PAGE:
December 6, 2021

Cortland sets hearing for tax on hotel, motel rooms

Bob Ellis/staff photographer

Kayla Comfort, general manager at Country Inn & Suites on Route 281 in Cortlandville, helps guests at the front desk on Tuesday afternoon. The city Common Council is considering creating an occupancy tax for guests at motels in the city in addition to a tax charged countywide at all motels, including the Country Inn and Suites.

The city Common Council has scheduled a public hearing for 6:30 p.m. April 4 to allow the public to comment on a proposed occupancy tax on hotel and motel room stays within the city.

If accepted, the city plans to petition to state legislators to allow the city to enact the 3 percent tax, bringing the total bed tax in the city to 8 percent.

Mayor Brian Tobin said the money raised from the tax could be an opportunity for the city to grow, raising money — nearly $240,000 a year — for infrastructure and possibly increase overnight stays at hotels and motels in the city, due to new attractions around the city, which could attract more travelrs to stay in Cortland.

There is already a 5 percent county occupancy tax on hotels and motels, so the added 3 percent would raise the tax to 8 percent for the hotels and motels within the city limits.

Tobin said the city does not receive any of the funds the county retains from the county’s occupancy tax.

Alderman Thomas Michales said he believes 3 percent is a small amount. On his travels, he has found that many hotels are taxed 5 percent from their local government.

Karin Richardson, manager of Seven Valley Motel, at 46 Tompkins St., said before the meeting that charging people coming into Cortland more money would not be fair.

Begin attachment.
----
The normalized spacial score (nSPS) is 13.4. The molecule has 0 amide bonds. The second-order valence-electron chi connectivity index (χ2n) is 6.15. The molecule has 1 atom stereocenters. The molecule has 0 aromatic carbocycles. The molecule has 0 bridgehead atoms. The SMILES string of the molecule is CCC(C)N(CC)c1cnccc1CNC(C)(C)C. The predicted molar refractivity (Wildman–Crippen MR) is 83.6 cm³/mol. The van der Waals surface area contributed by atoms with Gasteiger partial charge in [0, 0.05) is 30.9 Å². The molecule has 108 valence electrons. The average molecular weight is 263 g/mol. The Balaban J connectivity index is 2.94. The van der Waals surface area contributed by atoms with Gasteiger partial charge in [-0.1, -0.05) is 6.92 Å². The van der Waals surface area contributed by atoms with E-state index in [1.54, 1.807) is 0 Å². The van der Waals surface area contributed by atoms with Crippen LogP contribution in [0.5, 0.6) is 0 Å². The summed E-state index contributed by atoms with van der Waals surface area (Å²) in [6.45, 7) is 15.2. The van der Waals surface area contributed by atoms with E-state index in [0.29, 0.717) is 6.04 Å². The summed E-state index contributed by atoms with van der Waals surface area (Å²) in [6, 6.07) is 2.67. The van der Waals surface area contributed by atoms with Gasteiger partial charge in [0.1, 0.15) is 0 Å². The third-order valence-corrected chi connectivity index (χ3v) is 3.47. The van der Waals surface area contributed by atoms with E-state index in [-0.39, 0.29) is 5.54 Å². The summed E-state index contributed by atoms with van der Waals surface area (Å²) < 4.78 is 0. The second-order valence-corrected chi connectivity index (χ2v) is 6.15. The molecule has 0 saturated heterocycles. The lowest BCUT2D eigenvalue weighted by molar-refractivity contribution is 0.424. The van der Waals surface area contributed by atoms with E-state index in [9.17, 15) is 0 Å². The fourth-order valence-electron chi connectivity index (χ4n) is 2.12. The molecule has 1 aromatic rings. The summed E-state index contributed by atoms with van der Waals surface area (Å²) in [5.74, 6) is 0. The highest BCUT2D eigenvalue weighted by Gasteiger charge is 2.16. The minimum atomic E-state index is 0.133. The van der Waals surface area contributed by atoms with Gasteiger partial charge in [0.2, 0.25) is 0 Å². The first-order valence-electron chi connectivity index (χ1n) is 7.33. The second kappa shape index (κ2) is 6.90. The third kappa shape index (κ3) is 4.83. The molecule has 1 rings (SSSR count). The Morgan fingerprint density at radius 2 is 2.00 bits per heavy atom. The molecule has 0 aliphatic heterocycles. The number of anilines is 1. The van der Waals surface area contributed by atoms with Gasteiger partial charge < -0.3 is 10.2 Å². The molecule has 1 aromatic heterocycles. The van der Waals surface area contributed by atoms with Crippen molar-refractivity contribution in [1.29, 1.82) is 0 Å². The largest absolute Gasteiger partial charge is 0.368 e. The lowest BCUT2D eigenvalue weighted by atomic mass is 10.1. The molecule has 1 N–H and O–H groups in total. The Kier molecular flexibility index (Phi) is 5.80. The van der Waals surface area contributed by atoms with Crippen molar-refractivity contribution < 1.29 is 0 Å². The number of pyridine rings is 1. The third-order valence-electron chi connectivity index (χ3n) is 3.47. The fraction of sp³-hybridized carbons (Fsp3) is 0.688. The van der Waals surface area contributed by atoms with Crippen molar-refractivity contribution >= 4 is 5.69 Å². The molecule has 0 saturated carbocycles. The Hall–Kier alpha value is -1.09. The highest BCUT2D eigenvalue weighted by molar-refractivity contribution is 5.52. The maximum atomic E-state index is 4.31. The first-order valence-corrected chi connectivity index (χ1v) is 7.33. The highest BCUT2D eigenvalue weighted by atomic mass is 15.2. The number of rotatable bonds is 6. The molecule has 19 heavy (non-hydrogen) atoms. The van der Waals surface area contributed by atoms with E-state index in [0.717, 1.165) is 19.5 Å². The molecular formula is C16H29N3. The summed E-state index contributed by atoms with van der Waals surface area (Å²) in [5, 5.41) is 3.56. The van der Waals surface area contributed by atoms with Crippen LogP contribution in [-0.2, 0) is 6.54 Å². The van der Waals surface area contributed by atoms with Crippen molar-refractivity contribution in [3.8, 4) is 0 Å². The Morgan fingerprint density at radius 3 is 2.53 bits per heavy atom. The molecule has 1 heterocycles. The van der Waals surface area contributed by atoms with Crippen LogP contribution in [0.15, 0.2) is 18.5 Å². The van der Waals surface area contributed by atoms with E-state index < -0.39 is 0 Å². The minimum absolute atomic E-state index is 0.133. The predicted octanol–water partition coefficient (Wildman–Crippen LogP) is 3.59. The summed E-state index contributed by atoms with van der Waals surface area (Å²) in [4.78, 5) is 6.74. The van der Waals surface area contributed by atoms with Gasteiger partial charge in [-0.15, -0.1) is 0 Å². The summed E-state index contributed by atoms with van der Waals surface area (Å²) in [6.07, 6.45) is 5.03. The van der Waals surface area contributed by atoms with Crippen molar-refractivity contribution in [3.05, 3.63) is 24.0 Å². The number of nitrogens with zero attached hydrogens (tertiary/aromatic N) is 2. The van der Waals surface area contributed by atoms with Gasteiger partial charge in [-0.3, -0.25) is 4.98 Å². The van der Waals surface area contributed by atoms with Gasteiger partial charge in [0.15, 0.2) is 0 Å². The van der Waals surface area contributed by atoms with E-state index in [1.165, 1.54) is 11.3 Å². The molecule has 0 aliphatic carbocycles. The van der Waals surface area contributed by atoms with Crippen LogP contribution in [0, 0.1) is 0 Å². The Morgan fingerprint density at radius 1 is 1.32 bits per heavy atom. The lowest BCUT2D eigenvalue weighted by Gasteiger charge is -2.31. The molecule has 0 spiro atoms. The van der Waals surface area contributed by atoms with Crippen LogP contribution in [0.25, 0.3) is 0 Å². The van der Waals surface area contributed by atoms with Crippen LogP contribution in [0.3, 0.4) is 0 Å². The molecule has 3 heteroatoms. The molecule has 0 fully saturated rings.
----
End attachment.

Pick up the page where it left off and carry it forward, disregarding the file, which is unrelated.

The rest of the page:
“People coming into Cortland are spending money on restaurants and stores,” she said. “I think there are enough taxes. There should not be more layered on.”

Kayla Comfort, manager of the Country Inn & Suites, at 3707 West Road in Cortlandville, said the hotel could get more business because it will not have to assess the city occupancy tax.
“There are pros and cons about it,” Comfort said.

Jim Dempsey, executive director of the Cortland County Convention and Visitors Bureau, declined comment this morning, saying the proposal would be the topic of a meeting of his board of directors Thursday.

A letter from city Administration and Finance Director Mack Cook to council members states that the revenue from the tax would be deposited into a designated fund that could be used for projects such as:

— Rebuilding water, sewer and storm water infrastructure serving the hotels and motels.

— Constructing bike ways and pedestrian pathways that would link motels to recreational and commercial facilities.

— Creating a dog park in the vicinity of the motel cluster that will provide the hotels with a marketable attraction.

— Rehabilitate and modernize the visual appeal of the highways and streets used by visitors to access motels.

— Support events and attractions that promote the city and region as a destination, fostering increased motel room occupancy, grow the property tax base and generate sales taxes.

The city has 485 motel rooms with a five-year occupancy rate of 46.6 percent, Cook wrote. The average daily room rate is $96.22. It is projected the 3 percent tax would generate $238,000.

In a 2011 analysis by the Cornell University Department of City and Regional Planning on the effect of the occupancy tax on local tourism with a focus on Tompkins County, it concluded that if a 5 percent hotel tax is applied, a hotel operator could expect a 0.65 percent decrease in room stays holding other factors constant, according to the letter.